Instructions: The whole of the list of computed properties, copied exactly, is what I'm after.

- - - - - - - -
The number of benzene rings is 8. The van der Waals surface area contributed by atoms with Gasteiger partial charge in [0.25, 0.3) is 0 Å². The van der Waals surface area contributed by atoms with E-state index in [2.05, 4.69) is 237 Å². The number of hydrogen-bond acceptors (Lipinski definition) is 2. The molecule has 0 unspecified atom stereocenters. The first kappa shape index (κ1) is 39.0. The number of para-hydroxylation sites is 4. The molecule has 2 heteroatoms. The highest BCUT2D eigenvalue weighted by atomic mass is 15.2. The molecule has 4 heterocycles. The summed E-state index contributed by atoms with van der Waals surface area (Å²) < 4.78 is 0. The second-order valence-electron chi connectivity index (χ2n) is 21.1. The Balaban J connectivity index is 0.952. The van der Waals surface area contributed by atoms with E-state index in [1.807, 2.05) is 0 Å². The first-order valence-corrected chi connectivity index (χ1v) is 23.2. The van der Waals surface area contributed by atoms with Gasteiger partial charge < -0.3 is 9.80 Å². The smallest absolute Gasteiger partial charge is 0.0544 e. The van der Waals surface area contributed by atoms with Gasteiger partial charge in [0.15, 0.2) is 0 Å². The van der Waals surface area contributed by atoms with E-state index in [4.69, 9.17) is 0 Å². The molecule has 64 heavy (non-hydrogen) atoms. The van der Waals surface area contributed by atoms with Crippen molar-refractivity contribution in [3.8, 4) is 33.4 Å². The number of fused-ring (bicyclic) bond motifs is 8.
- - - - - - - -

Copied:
The number of benzene rings is 8. The van der Waals surface area contributed by atoms with Gasteiger partial charge in [0.25, 0.3) is 0 Å². The van der Waals surface area contributed by atoms with E-state index in [2.05, 4.69) is 237 Å². The number of hydrogen-bond acceptors (Lipinski definition) is 2. The molecule has 0 unspecified atom stereocenters. The first kappa shape index (κ1) is 39.0. The number of para-hydroxylation sites is 4. The molecule has 2 heteroatoms. The highest BCUT2D eigenvalue weighted by atomic mass is 15.2. The molecule has 4 heterocycles. The summed E-state index contributed by atoms with van der Waals surface area (Å²) < 4.78 is 0. The second-order valence-electron chi connectivity index (χ2n) is 21.1. The Balaban J connectivity index is 0.952. The van der Waals surface area contributed by atoms with E-state index in [1.807, 2.05) is 0 Å². The first-order valence-corrected chi connectivity index (χ1v) is 23.2. The van der Waals surface area contributed by atoms with Gasteiger partial charge < -0.3 is 9.80 Å². The smallest absolute Gasteiger partial charge is 0.0544 e. The van der Waals surface area contributed by atoms with Gasteiger partial charge in [0.15, 0.2) is 0 Å². The van der Waals surface area contributed by atoms with E-state index in [4.69, 9.17) is 0 Å². The molecule has 64 heavy (non-hydrogen) atoms. The van der Waals surface area contributed by atoms with Crippen molar-refractivity contribution in [3.8, 4) is 33.4 Å². The number of fused-ring (bicyclic) bond motifs is 8.